Read more about the differences between a monastery and a lavra

When the Alexander Nevsky Monastery was finally completed, the new capital St. Petersburg got its own Lavra, though very young. This honorable status was given to the monastery by Emperor Paul I. He and his successors were incredibly generous to the St. Petersburg Lavra throughout the 19th century, donating huge sums of money. The monastery also owned vast lands and had several dozens of monks and residents. The Lavra even had an Spiritual Academy and an Orthodox publishing house.

Inside the Trinity Cathedral

In 1742, the St. Petersburg diocese was established in the Church structure (before that, the local churches were under the jurisdiction of the Novgorod diocese) and the Metropolitan of St. Petersburg also automatically became the archimandrite of the Alexander Nevsky Lavra.

Today, the Alexander Nevsky and Trinity-Sergius Lavras are the only ones remaining on the territory of Russia.

4. Houses a huge necropolis, where the most important people of the Empire were buried

Fyodor Dostoevsky's grave in the cemetery of the Alexander Nevsky Lavra

In the Russian Empire, four cemeteries were located on the territory of the monastery. They have survived to this day, but some of them are now formally outside the Lavra.

While emperors and members of their families were buried in St. Petersburg's Peter and Paul Cathedral, since 1713, the St. Petersburg aristocracy also began to be buried at the Lazarevskaya Church of the Alexander Nevsky Monastery.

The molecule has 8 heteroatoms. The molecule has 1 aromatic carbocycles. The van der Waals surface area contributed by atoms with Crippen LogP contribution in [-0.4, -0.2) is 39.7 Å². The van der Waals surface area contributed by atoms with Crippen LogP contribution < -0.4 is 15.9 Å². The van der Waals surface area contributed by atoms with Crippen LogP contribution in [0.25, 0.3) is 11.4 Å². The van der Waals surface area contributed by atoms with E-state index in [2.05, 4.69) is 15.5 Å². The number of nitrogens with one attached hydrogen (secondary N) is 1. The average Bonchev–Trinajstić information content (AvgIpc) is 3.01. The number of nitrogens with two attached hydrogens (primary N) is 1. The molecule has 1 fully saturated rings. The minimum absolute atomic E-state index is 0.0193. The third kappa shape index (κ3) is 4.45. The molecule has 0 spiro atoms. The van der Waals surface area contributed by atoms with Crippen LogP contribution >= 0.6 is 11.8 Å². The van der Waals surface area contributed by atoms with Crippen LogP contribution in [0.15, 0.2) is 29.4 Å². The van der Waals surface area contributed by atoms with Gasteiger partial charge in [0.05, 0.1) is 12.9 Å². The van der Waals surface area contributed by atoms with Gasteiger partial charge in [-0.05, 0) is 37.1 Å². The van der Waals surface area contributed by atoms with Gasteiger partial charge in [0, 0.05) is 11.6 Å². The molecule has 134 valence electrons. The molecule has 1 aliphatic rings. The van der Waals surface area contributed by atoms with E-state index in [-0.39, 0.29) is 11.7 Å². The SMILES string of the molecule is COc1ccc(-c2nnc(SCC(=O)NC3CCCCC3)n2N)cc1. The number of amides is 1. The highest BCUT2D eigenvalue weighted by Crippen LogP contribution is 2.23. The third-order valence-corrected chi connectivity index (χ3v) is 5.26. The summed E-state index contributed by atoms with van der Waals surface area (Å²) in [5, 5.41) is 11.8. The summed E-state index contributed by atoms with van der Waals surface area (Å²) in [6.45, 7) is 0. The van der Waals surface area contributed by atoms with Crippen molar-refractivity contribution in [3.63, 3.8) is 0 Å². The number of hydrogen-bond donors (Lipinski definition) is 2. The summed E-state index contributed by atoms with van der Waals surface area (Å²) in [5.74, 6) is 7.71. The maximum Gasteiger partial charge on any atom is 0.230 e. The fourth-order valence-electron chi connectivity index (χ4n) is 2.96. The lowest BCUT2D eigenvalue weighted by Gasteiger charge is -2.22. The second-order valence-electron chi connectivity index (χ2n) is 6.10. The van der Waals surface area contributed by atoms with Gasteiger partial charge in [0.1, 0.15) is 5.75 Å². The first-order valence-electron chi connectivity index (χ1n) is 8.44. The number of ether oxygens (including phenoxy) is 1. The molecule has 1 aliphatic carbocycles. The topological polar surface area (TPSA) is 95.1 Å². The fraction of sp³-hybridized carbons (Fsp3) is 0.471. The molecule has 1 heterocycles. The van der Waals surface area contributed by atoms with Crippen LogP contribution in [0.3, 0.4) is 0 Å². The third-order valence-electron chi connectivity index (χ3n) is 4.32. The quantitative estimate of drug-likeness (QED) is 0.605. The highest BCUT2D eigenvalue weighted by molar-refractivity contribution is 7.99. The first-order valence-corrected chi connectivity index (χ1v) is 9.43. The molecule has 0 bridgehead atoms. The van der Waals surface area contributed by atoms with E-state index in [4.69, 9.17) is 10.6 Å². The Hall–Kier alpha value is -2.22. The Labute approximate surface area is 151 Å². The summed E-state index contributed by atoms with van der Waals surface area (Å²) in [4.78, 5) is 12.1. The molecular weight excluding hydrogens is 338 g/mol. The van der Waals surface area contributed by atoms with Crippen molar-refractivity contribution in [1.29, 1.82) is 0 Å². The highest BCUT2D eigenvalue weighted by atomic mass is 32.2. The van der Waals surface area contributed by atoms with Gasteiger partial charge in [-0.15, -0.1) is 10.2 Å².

Mikhail Lomonosov's grave

Now, the Lazarevskoye cemetery has become a museum necropolis. New burials are no longer held; instead, guided tours take visitors to the graves of the most famous and noble people of the Russian Empire. Boris Sheremetev, an associate of Peter the Great, as well as scientist Mikhail Lomonosov and Alexander Pushkin's widow Natalia Goncharova are all buried there. Representatives of various princely families also have found their last resting place there. Each tombstone, meanwhile, is considered a seperate work of art.

5. In Soviet times, it even housed a dormitory

Church of Feodorovskaya Icon of the Mother of God

However, the dormitory is not the only thing that was there in Soviet times. Vegetable storage, an aviation club, a blood transfusion station and many other things used to be placed within the walls of the closed monastery.

After the 1917 Bolshevik Revolution, the monastery saw the seizure of its church valuables. They were confiscated and sold to “benefit the starving people” (we have already written above about the cynically opened casket with the relics of Alexander Nevsky). In addition, the monks of Lavra even organized an informal brotherhood, trying to resist the Soviet authorities. The monastery operated poorly until 1932, when its entire territory was nationalized, services were banned and the monks arrested and sent to camps. 

The Bolsheviks open the casket with the relics of Alexander Nevsky, 1922

Services in the Trinity Cathedral were allowed again in the late 1950s, but the revival of monastic life only began in the 1990s, when the Lavra was returned to the Russian Orthodox Church.